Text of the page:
Leica M9 Review
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Leica M9 Optics
The Leica M9/M9-P is sold body-only, however we decided to test the Leica Summilux-M 50mm f/1.4 as its "kit" lens.
Note that apertures reported in M9 image EXIF are very approximate, as M-mount lenses do no provide aperture information to the body electronically or mechanically. The camera appears to estimate current aperture by comparing light readings from its ambient light sensor to its metering sensor.
Lens Test Results
50mm f/1.4 Prime Lens
Excellent far-field performance.
As you'd expect, the Leica Summilux-M 50mm f/1.4 lens is an outstanding optic, providing excellent sharpness and contrast across the field at f/8, with minimal distortion and low levels of chromatic aberration. Excellent performance here.
A much larger-than-average macro area, with very good detail.
|Macro with 50mm, f/8|
The Leica Summilux-M 50mm f/1.4 captured a much larger-than-average macro area, measuring 14.67 x 9.76 inches (373 x 248 millimeters). Detail was very good, but this lens is obviously not designed for macro work. (Leica specifies a maximum reproduction ratio of 1:11.3, with a minium focus distance of 0.7m /2.3 ft.)
|Minimal distortion along horizontal edges of the frame|
The Leica Summilux-M 50mm f/1.4 lens produced less than 0.1 percent pincushion distortion along horizontal edges, which is practically imperceptible. Interestingly, vertical edges showed up to about 0.3 percent pincushion distortion, but that's still pretty low and likely reduces with focus distance. This is the tendency for the lens to bend straight lines outward (like a barrel -- usually at wide-angle) or inward (like a pincushion -- usually at telephoto).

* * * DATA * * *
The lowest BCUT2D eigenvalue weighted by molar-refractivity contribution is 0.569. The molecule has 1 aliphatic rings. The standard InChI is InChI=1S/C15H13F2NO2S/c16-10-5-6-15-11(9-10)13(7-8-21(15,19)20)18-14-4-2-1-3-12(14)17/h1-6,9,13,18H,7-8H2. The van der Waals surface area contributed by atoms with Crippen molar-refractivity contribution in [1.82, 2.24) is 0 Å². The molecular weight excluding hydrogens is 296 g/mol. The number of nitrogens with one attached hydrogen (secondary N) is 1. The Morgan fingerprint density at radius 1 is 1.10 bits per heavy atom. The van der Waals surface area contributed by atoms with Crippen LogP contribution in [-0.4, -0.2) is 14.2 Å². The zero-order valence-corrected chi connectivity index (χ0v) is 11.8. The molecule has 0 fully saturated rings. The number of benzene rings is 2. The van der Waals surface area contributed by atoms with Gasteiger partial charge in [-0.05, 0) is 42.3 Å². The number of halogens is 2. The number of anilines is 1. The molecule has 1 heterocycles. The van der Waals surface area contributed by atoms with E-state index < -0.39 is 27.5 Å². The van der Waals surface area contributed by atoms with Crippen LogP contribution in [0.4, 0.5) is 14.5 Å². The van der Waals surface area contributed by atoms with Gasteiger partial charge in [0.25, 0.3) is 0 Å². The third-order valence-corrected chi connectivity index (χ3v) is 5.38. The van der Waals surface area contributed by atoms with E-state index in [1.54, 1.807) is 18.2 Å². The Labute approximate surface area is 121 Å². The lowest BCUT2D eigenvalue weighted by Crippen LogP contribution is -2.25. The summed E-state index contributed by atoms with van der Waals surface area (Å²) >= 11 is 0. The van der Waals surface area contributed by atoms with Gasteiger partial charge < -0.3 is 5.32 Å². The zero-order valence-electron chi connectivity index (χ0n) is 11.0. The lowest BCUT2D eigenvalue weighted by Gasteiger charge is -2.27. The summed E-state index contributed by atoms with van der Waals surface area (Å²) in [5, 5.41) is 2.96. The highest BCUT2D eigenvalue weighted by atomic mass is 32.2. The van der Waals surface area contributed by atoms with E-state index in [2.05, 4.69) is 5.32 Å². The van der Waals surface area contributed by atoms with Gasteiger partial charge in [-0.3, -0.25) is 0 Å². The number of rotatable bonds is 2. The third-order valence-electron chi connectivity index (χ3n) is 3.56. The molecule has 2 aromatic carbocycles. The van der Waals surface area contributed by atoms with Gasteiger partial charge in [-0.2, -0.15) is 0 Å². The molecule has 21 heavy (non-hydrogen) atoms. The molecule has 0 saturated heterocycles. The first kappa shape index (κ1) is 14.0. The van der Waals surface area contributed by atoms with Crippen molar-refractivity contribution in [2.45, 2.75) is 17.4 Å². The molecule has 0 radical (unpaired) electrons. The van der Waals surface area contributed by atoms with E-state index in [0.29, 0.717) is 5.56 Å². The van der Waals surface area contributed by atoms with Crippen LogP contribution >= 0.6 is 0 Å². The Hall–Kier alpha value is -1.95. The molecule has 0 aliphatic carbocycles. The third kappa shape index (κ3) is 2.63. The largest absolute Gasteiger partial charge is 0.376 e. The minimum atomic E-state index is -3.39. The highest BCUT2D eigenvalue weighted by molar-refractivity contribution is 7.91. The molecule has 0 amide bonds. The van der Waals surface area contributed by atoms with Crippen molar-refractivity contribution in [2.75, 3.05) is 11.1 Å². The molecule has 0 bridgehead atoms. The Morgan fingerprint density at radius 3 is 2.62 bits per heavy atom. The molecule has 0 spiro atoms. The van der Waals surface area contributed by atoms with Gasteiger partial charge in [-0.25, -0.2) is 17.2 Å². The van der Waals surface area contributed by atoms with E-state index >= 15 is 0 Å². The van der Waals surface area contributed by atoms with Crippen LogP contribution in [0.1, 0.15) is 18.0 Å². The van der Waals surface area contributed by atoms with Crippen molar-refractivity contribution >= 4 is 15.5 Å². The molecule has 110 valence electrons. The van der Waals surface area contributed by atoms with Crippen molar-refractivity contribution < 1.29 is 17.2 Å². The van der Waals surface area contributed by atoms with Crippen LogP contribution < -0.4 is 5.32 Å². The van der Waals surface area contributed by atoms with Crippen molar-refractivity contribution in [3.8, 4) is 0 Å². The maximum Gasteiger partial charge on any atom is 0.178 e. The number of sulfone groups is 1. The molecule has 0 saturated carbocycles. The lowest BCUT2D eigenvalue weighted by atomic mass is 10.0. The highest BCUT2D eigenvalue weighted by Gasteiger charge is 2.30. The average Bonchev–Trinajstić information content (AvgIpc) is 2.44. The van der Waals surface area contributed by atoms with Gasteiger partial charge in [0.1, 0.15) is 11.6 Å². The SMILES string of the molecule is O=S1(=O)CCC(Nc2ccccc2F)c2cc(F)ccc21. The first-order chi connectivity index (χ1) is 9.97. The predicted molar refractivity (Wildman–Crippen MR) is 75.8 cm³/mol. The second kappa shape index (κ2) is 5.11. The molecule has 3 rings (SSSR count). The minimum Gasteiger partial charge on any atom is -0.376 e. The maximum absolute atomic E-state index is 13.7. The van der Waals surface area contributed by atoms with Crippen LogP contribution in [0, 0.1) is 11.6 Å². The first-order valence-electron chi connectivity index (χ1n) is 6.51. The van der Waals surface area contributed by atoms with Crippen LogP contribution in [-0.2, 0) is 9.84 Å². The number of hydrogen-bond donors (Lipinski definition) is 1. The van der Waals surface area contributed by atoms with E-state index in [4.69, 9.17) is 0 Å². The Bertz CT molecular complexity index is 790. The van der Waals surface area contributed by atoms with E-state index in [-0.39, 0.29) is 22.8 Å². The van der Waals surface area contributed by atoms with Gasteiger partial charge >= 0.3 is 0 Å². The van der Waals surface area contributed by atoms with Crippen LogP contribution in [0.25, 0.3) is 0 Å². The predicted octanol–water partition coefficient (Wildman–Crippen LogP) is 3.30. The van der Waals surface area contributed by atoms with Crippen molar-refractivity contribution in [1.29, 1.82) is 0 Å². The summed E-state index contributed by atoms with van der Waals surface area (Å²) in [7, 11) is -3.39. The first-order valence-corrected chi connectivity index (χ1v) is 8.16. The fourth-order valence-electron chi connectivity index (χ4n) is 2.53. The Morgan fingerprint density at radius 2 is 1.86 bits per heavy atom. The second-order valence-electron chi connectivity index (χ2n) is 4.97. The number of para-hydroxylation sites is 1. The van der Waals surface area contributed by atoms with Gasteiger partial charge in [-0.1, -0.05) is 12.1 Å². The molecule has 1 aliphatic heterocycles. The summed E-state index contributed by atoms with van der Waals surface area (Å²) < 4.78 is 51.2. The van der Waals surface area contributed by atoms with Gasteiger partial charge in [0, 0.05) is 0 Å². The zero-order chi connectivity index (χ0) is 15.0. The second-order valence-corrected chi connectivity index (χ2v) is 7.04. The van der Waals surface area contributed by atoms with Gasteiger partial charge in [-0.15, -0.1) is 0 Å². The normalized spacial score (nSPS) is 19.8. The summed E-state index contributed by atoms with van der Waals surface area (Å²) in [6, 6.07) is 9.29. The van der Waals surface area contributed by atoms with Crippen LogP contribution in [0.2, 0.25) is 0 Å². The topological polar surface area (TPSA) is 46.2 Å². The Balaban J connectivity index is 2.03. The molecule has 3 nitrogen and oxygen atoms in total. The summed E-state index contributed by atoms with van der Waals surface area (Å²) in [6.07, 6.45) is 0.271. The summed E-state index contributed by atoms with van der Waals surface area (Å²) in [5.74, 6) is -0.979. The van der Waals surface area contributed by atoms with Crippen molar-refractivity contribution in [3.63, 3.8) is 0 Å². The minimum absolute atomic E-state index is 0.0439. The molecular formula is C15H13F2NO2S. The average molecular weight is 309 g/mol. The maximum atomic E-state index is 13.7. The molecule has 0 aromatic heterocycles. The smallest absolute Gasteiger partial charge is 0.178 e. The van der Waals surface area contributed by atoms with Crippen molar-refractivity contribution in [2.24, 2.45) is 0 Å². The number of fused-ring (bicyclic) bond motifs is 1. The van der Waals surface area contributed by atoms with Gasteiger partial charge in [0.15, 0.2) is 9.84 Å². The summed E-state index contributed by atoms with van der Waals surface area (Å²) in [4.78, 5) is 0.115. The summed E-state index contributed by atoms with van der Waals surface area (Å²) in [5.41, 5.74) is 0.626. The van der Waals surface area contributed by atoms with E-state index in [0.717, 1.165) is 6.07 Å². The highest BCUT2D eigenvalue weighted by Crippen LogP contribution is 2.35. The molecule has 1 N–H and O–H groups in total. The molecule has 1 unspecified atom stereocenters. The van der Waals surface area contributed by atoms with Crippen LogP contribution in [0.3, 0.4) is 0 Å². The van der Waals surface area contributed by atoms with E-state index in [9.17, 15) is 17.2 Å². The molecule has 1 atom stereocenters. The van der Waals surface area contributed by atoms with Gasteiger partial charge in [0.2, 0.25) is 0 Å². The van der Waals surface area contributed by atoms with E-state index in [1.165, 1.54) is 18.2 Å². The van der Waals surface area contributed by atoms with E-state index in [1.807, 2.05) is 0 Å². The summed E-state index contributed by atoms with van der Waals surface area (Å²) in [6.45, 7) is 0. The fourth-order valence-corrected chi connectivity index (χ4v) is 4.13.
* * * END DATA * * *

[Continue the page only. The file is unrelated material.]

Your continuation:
Chromatic Aberration and Corner Sharpness
Low to moderate levels of chromatic aberration in JPEGs. Moderate blurring in extreme corners at f/1.4, but excellent sharpness across the frame stopped down to f/8.
|Aperture at f/1.4|
|f/1.4: Upper left
| f/1.4: Center
|Aperture at f/8|
|f/8: Upper left
C.A.: Moderately low
Softness: Very sharp
| f/8: Center
C.A.: Very low
Softness: Very sharp
Chromatic Aberration. In JPEGs, lateral chromatic aberration was moderate in the corners wide-open, exacerbated somewhat by softening, though some axial CA was visible in the center. CA wasn't as noticeable when stopped-down to f/8. (This distortion is visible as a slight colored fringe around the objects at the edges of the field of view on the resolution target.)
Corner Sharpness. The 50mm lens showed moderate softness in extreme corners wide-open at f/1.4, but softness only extended a small amount into the frame, and the center was fairly sharp which is remarkable for f/1.4. Stopped-down to f/8, corners were very sharp, as was the center.
Vignetting. There's some moderate vignetting (corner shading) wide-open as indicated by the darker corner crop at f/1.4 above. At f/8, corners were actually a bit brighter than the center. The Leica M9 is capable of automatically applying shading correction based on lens ID when enabled, however it didn't appear to apply much if any for this lens.
Chromatic Aberration Correction
|In-camera JPEG||RAW via ACR|
|f/1.4: Center||f/1.4: Center|
|f/8: Upper left||f/8: Upper left|
As you can see from the crops above, Adobe Camera Raw converted DNG files (on the right) show brighter chromatic aberration than in-camera JPEGs. The Leica M9 appears to suppress CA in JPEGs, though reduced visibility of CA may also be a by-product of higher contrast and other rendering differences between the camera and ACR.
All-in-all, a very good performance from a very fast, full-frame prime. Note that we'll be posting a more detailed review of this lens on SLRgear.com. Stay tuned!
The images above were taken from our standardized test shots. For a collection of more pictorial photos, see our Leica M9 / M9-P Photo Gallery.
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Note: For details, test results, and analysis of the many tests done with this camera, please click on the tabs at the beginning of the review or below.